If they had a long, intimate romantic relationship of many years, I wouldn’t say a word. If Lydia’s memories concentrated on the friendship between her and Stiles over the years, I wouldn’t say a word. Or rather, I’d still insist that the friendship between Scott and Stiles was closer, but it’d be better at least. But to focus on the kiss? Seriously? That has so many troubling implications, and it doesn’t work on the character level either.

 “I don’t think anyone had the connection like you guys.”

Actual words Scott says to Lydia. I’m sorry, but footage not found. That’s just not true. There is no evidence of this in the past seasons of Teen Wolf, not unless we count this season stating such things over and over again in a desperate attempt to convince us. Yes, they are friends. Close friends. They are not the closest friends, however, and a shared kiss won’t make them so. Nor will it make them an established couple.

We can try to interpret the Stydia kiss as saying that all three of the senior pack had to remember and only the combined emotional energy of their memories would open the gate to Way Station. But it still remains a problem that the kiss, not that scene between Stiles and Scott, was the climatic moment. And notice how no kiss made it to Malia’s memories? Apparently they didn’t want to overshadow the endgame ship…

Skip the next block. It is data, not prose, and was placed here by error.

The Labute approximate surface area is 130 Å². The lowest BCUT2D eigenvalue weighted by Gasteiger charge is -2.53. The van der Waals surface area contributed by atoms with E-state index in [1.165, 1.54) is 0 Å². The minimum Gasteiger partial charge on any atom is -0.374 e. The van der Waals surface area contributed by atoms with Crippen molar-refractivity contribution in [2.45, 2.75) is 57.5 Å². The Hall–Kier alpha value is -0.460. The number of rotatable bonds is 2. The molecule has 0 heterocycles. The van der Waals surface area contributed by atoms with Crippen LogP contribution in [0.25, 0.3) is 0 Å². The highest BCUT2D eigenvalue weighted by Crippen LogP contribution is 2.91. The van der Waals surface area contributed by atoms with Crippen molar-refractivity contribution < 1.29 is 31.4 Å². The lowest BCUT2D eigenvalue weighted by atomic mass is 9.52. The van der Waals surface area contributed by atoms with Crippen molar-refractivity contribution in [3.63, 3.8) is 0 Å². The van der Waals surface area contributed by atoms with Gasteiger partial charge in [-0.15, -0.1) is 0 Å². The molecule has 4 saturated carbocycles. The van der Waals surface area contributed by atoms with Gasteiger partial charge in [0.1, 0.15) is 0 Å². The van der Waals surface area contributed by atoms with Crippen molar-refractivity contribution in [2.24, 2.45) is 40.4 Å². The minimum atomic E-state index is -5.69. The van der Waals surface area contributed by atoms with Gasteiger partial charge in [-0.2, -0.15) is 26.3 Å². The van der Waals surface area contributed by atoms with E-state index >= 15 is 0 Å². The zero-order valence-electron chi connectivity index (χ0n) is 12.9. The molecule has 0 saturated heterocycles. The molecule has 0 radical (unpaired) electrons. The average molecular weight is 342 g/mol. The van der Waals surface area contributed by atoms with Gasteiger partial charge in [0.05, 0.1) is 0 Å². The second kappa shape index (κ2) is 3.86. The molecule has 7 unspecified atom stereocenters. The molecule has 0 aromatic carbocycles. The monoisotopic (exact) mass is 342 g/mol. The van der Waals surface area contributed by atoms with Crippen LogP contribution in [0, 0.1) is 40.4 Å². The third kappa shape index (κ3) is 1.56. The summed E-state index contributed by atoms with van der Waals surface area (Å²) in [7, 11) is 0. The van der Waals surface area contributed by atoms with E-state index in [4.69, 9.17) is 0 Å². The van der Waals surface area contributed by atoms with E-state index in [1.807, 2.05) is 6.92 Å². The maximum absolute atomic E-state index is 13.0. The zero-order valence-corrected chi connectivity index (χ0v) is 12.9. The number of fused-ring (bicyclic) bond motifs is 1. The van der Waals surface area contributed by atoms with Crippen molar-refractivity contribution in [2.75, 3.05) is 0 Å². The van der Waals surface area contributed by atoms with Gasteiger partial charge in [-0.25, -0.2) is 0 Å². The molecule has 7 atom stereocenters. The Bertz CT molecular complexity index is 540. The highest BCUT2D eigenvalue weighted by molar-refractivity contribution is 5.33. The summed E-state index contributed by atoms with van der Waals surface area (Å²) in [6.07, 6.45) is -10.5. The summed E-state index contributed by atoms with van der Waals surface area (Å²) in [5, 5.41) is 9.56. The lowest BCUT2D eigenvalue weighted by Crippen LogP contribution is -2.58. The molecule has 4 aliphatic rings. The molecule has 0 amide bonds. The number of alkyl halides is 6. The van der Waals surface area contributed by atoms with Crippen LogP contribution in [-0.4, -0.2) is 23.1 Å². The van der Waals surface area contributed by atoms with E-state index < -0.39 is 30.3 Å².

There isn’t much more to say. Liam’s story was good. He was in character, with his little imperfections but still a good and decisive leader. I liked his vigour in fighting, too. His heroic sacrifice at the very end was moving, and so was his frustration when he was shut in the elevator.

Sheriff was well done too, for the little while he was there. I appreciated his treatment of Theo in particular.

Malia was fine, but there were no particularly strong moments for her – though her attempt at a hypnotic voice was marvelous. Scott would have been excellent, if his rightful position wasn’t stolen by the Stydia focus.

And as a final irritation: of course the only self-declared atheist will be Theo the bad guy. I suppose that it happening in the episode when he has his fit of redemption is a little better, but since I hate the redemption so much, it doesn’t really help.

Here is hoping that the mid-season finale will leave less of a bad taste in my mouth!


All images courtesy of MTV.

Barbara
Written By

Barbara is a religious studies grad student who uses fandom to avoid working on her thesis.